“What’s up with Tom Brady?”
“Where is Brady going?”
“Brady Free Agency.”
These are all questions we’ve put into Google ever since the Patriots’ season ended on January 4 in the AFC Wild Card game against the Tennessee Titans. Tom Brady, in his 20th season with the Patriots, is a free agent this offseason starting, March 18, 2020.
Brady, for the first time in his career, is an unrestricted free agent; this means Brady’s future team rests in his own hands.
Tom Brady is largely renowned as the Greatest of All Time because of his great success and achievement as a quarterback, leading the New England Patriots to eight Super Bowls and winning six of them. He has caused one of, if not the, greatest dynasties in sports and NFL history. Tom Brady has embodied the dynasty and the idea of constant success, and he has brought the success to Boston and New England ever since being drafted 6th round, 199th pick in the 2000 draft.
Now, this off-season poses interesting questions for the 42 year old. Retire? Stay? Leave? Brady has stated time after time, including after this season, that he “still has more to prove” and that “he’s not done yet.” At this point, it seems highly unlikely Brady will leave the game of football. However, it is more likely that Brady will leave the Patriots. Brady renegotiated his contract at the beginning of the 2019 season, and his new deal includes a provision that does not allow New England to franchise or transition tag him for the 2020 season. This means that unless New England agrees to a new deal with Brady beforehand, his contract with the team will void on March 17. He will then be able to start negotiating with other teams on March 18, when the new league year formally begins.
Speculations are vast on where Brady is going to play next year and what his future holds. “I think he’s going to leave, and if he stays it’ll be for something he doesn’t like, like a much cheaper deal or a one year deal. I don’t think it makes sense from the Patriots end to have him back,” senior and football fanatic Nathaniel Rosenberg said.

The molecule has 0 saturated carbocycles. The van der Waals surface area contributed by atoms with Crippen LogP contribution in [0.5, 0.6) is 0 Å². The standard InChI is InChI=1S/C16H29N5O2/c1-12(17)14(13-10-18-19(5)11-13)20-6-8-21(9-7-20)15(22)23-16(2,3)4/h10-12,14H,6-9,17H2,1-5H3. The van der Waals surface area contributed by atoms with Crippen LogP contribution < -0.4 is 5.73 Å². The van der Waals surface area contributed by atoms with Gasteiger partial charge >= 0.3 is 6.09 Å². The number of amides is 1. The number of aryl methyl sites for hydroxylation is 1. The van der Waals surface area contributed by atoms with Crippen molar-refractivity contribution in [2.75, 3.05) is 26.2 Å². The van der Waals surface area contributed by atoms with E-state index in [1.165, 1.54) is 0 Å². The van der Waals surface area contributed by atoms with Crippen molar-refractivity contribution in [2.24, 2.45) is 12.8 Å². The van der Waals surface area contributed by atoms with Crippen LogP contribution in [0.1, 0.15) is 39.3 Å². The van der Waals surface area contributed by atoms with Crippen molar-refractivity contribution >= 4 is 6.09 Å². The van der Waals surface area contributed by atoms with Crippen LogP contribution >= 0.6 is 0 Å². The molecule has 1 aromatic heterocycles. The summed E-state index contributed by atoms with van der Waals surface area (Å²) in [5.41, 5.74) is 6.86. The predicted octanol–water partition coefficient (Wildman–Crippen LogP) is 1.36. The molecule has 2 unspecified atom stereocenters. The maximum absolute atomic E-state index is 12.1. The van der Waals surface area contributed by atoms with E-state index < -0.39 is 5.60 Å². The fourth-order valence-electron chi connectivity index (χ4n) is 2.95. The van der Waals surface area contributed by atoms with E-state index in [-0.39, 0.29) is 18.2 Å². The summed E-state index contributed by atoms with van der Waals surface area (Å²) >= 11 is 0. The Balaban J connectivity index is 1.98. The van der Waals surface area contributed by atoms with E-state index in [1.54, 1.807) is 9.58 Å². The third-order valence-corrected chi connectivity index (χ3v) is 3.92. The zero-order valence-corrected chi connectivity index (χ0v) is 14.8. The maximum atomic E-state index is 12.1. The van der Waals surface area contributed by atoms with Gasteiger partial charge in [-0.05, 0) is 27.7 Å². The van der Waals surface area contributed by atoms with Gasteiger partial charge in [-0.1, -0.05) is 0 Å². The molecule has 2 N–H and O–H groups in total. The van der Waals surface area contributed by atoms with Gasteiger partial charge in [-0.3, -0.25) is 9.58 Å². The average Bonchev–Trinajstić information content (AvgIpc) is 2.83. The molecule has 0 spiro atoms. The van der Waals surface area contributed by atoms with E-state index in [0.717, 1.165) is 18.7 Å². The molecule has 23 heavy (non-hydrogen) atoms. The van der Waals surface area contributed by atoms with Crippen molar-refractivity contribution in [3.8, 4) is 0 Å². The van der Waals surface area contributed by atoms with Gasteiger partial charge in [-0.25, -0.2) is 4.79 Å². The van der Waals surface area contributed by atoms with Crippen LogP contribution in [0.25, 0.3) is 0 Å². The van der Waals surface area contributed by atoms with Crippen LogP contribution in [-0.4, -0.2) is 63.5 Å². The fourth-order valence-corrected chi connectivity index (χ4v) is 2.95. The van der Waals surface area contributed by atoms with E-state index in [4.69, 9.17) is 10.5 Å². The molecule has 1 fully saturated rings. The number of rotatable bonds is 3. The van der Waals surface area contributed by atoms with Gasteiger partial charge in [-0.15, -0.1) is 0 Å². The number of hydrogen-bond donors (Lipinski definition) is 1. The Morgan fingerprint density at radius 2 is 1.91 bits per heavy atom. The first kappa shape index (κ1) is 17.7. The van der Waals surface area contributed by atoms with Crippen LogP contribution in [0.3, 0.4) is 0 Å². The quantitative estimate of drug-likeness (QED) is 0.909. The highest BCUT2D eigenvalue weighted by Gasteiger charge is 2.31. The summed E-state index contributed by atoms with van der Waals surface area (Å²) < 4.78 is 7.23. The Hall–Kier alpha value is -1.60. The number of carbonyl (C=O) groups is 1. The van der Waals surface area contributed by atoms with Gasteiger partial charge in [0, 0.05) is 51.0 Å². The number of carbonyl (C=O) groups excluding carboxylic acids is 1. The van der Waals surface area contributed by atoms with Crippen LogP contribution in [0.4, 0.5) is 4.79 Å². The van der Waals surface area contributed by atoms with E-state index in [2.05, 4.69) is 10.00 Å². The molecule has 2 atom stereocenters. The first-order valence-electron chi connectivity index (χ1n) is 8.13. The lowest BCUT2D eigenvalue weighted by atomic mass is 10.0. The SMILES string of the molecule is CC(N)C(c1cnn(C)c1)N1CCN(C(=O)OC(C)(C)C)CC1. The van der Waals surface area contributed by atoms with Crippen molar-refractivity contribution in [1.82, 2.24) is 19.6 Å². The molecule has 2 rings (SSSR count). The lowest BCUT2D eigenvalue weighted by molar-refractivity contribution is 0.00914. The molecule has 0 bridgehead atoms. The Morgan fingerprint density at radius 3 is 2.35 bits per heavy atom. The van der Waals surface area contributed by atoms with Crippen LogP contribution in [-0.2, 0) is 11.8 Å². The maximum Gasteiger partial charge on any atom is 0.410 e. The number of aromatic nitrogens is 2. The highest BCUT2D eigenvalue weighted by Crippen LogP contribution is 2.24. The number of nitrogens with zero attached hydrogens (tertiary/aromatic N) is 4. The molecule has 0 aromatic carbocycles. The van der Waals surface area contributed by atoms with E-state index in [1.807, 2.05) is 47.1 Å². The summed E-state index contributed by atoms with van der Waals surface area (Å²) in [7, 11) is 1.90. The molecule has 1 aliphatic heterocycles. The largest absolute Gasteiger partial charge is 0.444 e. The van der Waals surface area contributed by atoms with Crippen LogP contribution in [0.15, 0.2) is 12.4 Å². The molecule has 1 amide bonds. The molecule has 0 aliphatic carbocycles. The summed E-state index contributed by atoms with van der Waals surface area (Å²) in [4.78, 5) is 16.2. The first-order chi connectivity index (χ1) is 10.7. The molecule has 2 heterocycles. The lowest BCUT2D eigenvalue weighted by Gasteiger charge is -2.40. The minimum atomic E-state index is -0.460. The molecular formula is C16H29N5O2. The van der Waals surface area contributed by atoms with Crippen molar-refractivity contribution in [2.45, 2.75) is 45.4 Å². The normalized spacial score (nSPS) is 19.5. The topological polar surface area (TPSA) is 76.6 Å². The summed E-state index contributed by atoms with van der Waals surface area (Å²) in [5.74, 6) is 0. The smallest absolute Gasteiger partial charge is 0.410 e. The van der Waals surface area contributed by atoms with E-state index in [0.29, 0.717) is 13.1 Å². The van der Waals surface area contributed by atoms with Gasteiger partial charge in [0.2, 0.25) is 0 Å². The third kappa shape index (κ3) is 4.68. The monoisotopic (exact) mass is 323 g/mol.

Tom Brady has explicitly said very little about his plans for next season, but on social media, he has posted multiple times teasing his fans. On Instagram, he posted a picture after the AFC Wild Card loss with a long caption concluding, “Because I know I still have more to prove,” implying his non-retirement. He posted a cryptic picture of him in a tunnel to a field, yet that turned out to be a preview for the Hulu advertisement that aired during the Super Bowl, in which, Brady said, “I’m not going anywhere.”
Rosenberg isn’t shocked by Brady’s posts.“I doubt he’s retiring. I think that man needs football; he needs the competitiveness,” Rosenberg said. “I think it’s a good way for him to make money, to keep him busy. I don’t know why he wouldn’t retire; he’s accomplished everything he could: he’s very rich, super famous, but he doesn’t seem like he wants to.” At the moment, Tom Brady has not expressed any desire to leave the Patriots, nor any desire to stay.
Everyone has a different take, a different team in his future. There are various analysts and experts making a case for all 32 teams. “The Patriots are famous for moving on from players one year too early not one year too late,” Rosenberg said. “From their side, they now have a quarterback that’s not that strong; it makes sense to move on. From his side, he’s never taken a big money deal. There’s going to be a team (or teams) that’s willing to throw that at him, whether it’s like the Chargers or the Raiders, so it’s probably also time to move on.”
If Brady leaves, the Patriots dynasty will most likely be finished. It has already been crumbling with Brady’s age and declining statistics. “He’s hit the aging curve better than any other NFL quarterback,” Rosenberg said. “Most quarterbacks aren’t performing at a high level into their 40s, so it’s surprising to see him last this long. But last year he basically fell of a cliff: the numbers have him as a top 30, top 20 quarterback maybe, but not a very strong one overall. His efficiency was down, his yards per attempt was down, his completion percentage was down, his interception rate was up, all this other negative stuff, but they were carried by an amazingly strong defense.”
If he leaves, the future of the Patriots is up to Bill Belicheck to repair and rebuild. “Maybe they’ll bring him back for nostalgia, but Bill Belicheck’s never really operated with nostalgia, he’s operated with an attitude towards winning and Tom Brady isn’t a winning asset at this point,” Rosenberg said in regards to whether Brady will stay or go.
Sophie Axelrod ’22